Longest cut yet…

spiralwip

Black walnut (left) and European beech to give good contrast on the finished piece.

Sometimes cuts are really easy.  A line here, a line there… Other times, it’s ONE GIANT line!  This spiral design has 8 pieces total (not many), but each piece (minus 4 easy ones) are suuuuper time consuming.  Knotwork would have been much simpler – over and under = start and stop lines for each piece.  Spiral-work?  Ufda.

Perfect Fit

wyrmsketchSometimes a pattern just falls in to place.  I’m working on a sign for myself / my shop, which is the same proportions of a business card (see where I’m going here?).  In the sketch, you can see some of my thinking process.  Some digital (text), some pencil, a little pen for clear detail, etc.  In the current rendition, the belly scales have changed (4 times…), as well as the scales, but the overall feel is the same.  The pattern is to the point where I have redrawn it yet again in photoshop, added directional lines, divided up color families… and am now isolating each section on to the appropriate wood type.  This means I’m sifting through my stock in the hopes that it is large enough to fit pattern blocks.  Three times now I’ve placed my pattern over a chunk of wood, and the wood juuuuuust fits!  With maybe 1/32″ to spare.

It’s awesome…  I can’t wait to start cutting out this piece!  I’m adding some non-wood elements as well, since it’s just for me.  I have some left over ivory from when my Mother worked with scrimshaw (teeth, eye), some abalone (eye, scales), and a real ammonite (hanging bauble) that I’ll fit in.  Once it’s done – my sign, and yes, business cards, will be ready to go.

Bittersweet

I love creating different woodworking pieces.  However, I cannot house all I create, which is why I sell artwork too.  When a piece leaves, I’m sad to see it go, because I remember all the time and energy I put into making it.  Then again, I’m also happy to see them end up in a good home, where someone appreciates it.  So, bittersweet.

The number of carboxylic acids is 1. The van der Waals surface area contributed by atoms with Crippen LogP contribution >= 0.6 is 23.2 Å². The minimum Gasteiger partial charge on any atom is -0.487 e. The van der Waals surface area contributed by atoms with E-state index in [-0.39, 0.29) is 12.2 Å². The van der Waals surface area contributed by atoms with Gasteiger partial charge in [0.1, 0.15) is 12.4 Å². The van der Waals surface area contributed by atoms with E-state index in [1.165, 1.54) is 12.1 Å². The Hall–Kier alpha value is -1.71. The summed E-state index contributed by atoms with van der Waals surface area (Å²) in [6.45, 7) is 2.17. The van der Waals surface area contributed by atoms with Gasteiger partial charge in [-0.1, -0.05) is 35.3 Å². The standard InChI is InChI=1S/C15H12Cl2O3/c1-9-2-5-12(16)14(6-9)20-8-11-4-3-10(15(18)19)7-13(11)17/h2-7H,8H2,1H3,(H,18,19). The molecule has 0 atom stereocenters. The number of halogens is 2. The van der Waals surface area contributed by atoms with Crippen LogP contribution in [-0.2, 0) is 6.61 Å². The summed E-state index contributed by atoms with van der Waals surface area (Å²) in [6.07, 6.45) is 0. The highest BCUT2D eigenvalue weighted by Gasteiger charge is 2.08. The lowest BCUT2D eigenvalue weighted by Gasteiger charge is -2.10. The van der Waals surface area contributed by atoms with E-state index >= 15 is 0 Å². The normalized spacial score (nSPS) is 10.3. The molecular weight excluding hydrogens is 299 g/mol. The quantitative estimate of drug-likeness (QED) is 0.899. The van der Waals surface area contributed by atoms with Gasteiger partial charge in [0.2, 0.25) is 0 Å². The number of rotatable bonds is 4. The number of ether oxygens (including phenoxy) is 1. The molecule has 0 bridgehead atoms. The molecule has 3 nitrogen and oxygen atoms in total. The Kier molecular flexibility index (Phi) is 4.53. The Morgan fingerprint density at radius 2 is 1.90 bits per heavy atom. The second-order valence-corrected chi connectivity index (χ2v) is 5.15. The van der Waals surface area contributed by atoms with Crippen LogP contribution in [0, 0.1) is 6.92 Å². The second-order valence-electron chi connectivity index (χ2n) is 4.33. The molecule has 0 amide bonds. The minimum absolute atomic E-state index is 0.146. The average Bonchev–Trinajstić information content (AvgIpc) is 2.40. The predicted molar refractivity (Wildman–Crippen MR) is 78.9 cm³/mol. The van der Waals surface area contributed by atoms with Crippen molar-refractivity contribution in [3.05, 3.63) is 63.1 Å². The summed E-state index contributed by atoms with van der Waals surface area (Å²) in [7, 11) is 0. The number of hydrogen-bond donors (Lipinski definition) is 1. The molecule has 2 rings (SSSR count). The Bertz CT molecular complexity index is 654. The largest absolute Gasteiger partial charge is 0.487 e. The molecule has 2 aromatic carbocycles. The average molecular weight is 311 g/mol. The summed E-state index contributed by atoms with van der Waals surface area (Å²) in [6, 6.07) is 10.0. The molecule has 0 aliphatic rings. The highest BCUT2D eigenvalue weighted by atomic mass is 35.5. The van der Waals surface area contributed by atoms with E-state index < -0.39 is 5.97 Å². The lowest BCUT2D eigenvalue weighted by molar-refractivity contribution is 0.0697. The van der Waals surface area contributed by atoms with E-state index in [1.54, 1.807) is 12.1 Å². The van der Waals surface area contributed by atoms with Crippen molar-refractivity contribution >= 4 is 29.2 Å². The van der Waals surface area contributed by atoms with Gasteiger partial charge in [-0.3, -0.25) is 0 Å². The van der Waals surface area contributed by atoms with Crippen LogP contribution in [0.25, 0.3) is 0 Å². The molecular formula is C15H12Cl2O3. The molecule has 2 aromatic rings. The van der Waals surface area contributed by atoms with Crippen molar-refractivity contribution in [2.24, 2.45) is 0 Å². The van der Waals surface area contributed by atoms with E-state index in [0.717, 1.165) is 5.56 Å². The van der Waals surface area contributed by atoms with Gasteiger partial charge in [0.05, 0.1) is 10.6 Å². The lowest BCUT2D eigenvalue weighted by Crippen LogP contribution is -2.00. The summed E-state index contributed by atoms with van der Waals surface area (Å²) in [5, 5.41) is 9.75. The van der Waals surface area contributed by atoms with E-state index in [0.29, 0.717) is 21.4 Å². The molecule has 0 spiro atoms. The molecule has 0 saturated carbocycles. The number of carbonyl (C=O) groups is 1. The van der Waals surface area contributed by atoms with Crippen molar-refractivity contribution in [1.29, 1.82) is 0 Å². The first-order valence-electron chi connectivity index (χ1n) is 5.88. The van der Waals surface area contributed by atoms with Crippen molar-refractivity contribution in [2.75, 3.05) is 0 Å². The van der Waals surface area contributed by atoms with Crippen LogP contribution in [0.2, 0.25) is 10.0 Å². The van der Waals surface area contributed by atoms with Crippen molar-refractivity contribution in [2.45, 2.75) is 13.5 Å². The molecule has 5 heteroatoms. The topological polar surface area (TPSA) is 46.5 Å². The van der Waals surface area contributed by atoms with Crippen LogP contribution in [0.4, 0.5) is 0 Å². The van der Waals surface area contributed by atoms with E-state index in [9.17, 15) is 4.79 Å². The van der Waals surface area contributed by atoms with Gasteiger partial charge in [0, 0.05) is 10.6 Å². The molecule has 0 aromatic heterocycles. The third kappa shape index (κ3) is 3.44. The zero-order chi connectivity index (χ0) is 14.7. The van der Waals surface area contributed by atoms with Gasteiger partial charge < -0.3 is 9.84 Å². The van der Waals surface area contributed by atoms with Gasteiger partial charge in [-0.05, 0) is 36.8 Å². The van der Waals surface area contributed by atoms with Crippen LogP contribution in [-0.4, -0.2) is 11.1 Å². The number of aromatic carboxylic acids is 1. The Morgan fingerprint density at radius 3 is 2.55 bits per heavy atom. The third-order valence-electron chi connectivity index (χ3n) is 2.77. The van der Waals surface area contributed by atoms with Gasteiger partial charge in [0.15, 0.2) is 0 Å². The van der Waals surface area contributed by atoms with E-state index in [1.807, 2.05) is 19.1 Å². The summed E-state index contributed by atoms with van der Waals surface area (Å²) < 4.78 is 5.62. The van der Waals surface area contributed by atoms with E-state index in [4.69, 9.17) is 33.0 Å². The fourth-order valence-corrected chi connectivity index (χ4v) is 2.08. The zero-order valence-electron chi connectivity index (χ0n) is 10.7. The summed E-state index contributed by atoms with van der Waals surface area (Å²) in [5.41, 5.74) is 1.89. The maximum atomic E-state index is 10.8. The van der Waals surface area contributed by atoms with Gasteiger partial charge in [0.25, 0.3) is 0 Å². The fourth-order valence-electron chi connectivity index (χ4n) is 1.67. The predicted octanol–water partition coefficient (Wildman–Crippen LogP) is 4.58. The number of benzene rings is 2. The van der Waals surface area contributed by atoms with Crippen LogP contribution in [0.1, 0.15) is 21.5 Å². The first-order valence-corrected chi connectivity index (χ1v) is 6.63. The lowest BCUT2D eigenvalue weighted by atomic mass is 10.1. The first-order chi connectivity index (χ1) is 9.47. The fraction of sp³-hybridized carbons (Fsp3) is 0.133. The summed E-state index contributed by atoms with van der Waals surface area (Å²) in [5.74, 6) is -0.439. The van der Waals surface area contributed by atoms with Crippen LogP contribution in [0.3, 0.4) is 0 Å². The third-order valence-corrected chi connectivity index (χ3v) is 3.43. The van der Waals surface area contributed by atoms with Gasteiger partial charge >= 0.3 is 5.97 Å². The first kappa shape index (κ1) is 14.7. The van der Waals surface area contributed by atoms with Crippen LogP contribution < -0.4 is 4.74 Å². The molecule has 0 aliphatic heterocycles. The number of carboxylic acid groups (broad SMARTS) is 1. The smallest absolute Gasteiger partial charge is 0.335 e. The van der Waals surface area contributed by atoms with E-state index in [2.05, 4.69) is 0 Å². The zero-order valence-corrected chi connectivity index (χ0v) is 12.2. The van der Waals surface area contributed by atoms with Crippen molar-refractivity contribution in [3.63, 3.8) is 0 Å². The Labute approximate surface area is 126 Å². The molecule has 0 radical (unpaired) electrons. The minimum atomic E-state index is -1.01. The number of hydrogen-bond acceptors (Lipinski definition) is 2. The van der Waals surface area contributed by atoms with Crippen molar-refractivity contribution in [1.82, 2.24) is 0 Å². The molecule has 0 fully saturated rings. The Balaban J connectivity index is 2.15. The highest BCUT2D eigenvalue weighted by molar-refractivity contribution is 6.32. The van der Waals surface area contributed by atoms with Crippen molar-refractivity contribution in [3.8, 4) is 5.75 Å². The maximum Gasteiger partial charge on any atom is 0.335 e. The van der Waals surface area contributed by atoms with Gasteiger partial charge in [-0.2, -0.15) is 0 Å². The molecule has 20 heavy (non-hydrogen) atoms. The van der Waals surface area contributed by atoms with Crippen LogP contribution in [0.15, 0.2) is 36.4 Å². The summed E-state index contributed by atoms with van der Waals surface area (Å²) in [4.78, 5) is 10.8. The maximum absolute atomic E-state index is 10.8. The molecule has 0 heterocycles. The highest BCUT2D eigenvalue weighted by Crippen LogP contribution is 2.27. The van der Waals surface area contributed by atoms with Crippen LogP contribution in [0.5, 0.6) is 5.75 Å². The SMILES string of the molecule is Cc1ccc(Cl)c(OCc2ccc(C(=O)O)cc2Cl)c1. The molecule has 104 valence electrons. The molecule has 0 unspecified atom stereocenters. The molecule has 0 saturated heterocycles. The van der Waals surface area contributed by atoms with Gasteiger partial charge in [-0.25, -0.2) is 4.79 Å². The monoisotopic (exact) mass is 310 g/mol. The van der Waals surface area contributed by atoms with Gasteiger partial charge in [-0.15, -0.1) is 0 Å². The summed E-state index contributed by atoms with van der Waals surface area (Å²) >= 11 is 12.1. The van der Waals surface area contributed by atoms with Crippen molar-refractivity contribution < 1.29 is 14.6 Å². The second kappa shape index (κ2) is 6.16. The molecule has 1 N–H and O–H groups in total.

Burls

sindoraburl

Sindora burl

I have a tendency to hoard wood bits for special projects… I have a number of burl pieces (amboyna, thuya, etc.) squirreled away, but haven’t worked too much with them yet.  Last night I decided to add a burl into the mix for my Eastern Wood Whelp series, giving me a chance to at last experiment.

It was… unique.  Because of its structure, there wasn’t a distinct grain I had to fight.  Rather, there were sections of soft and hard, and under my pattern it was fairly unpredictable what was going to be where.  For instance, take a Red Delicious apple (which I hate, and don’t know how anyone could classify it as “delicious”) – kind of a mealy texture.  The burl struck me as a similar feel.  Not that I’ve ever cut into an apple with my scroll saw, mind you.

Huh.

Sander

My poor little belt sander has sanded its last…  It is tougher than you would think, finding a new small sander.  Lots of large vertical ones available – not so much on the table-top size.  Just ordered a new Rockwell (4″x36″ belt), we’ll see how well it functions.  Fingers crossed!

Nibbles

A little work each night leads to a finished product.  If I can spend 20 minutes here, maybe an hour there, it all adds up.  Much like working out!  I don’t have the blocks of time to work on a project for hours on end – guess I’m a “long term goal planner”, as the trainer at my gym says.

Smells

I love the smell of sawdust.  Each type of tree has its own special characteristics, textures, and of course smells.  Kingwood and Tulipwood smell like a fruit smoothie.  Walnut smells like pepper – and always makes me sneeze.  Some are sweet, some are bitter.  Some are spicy, and some are earthy.  Some bring back memories – oak and pine always remind me of Grandpa Bud’s woodshop.